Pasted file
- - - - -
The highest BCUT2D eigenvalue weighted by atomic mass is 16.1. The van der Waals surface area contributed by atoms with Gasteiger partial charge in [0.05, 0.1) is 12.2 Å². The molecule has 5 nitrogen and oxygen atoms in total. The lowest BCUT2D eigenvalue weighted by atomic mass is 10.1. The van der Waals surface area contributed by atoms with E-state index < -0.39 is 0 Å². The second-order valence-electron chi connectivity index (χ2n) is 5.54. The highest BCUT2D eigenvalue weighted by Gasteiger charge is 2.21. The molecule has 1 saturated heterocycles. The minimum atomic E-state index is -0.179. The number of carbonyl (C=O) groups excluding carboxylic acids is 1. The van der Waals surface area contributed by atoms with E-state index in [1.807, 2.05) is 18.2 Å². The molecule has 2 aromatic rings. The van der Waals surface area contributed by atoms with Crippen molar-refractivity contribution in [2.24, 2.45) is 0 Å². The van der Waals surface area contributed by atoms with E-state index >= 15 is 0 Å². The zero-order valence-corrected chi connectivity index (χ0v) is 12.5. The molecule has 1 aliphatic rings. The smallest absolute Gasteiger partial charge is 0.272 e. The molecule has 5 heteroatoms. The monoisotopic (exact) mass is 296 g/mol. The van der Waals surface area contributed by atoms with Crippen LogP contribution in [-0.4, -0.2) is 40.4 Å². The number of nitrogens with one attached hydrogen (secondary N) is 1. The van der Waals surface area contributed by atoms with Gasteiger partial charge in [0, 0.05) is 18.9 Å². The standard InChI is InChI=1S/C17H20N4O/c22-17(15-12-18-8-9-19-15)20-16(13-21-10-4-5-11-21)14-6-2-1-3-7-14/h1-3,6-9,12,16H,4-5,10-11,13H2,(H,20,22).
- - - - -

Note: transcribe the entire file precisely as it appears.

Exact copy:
The highest BCUT2D eigenvalue weighted by atomic mass is 16.1. The van der Waals surface area contributed by atoms with Gasteiger partial charge in [0.05, 0.1) is 12.2 Å². The molecule has 5 nitrogen and oxygen atoms in total. The lowest BCUT2D eigenvalue weighted by atomic mass is 10.1. The van der Waals surface area contributed by atoms with E-state index < -0.39 is 0 Å². The second-order valence-electron chi connectivity index (χ2n) is 5.54. The highest BCUT2D eigenvalue weighted by Gasteiger charge is 2.21. The molecule has 1 saturated heterocycles. The minimum atomic E-state index is -0.179. The number of carbonyl (C=O) groups excluding carboxylic acids is 1. The van der Waals surface area contributed by atoms with E-state index in [1.807, 2.05) is 18.2 Å². The molecule has 2 aromatic rings. The van der Waals surface area contributed by atoms with Crippen molar-refractivity contribution in [2.24, 2.45) is 0 Å². The van der Waals surface area contributed by atoms with E-state index >= 15 is 0 Å². The zero-order valence-corrected chi connectivity index (χ0v) is 12.5. The molecule has 1 aliphatic rings. The smallest absolute Gasteiger partial charge is 0.272 e. The molecule has 5 heteroatoms. The monoisotopic (exact) mass is 296 g/mol. The van der Waals surface area contributed by atoms with Crippen LogP contribution in [-0.4, -0.2) is 40.4 Å². The number of nitrogens with one attached hydrogen (secondary N) is 1. The van der Waals surface area contributed by atoms with Gasteiger partial charge in [0, 0.05) is 18.9 Å². The standard InChI is InChI=1S/C17H20N4O/c22-17(15-12-18-8-9-19-15)20-16(13-21-10-4-5-11-21)14-6-2-1-3-7-14/h1-3,6-9,12,16H,4-5,10-11,13H2,(H,20,22).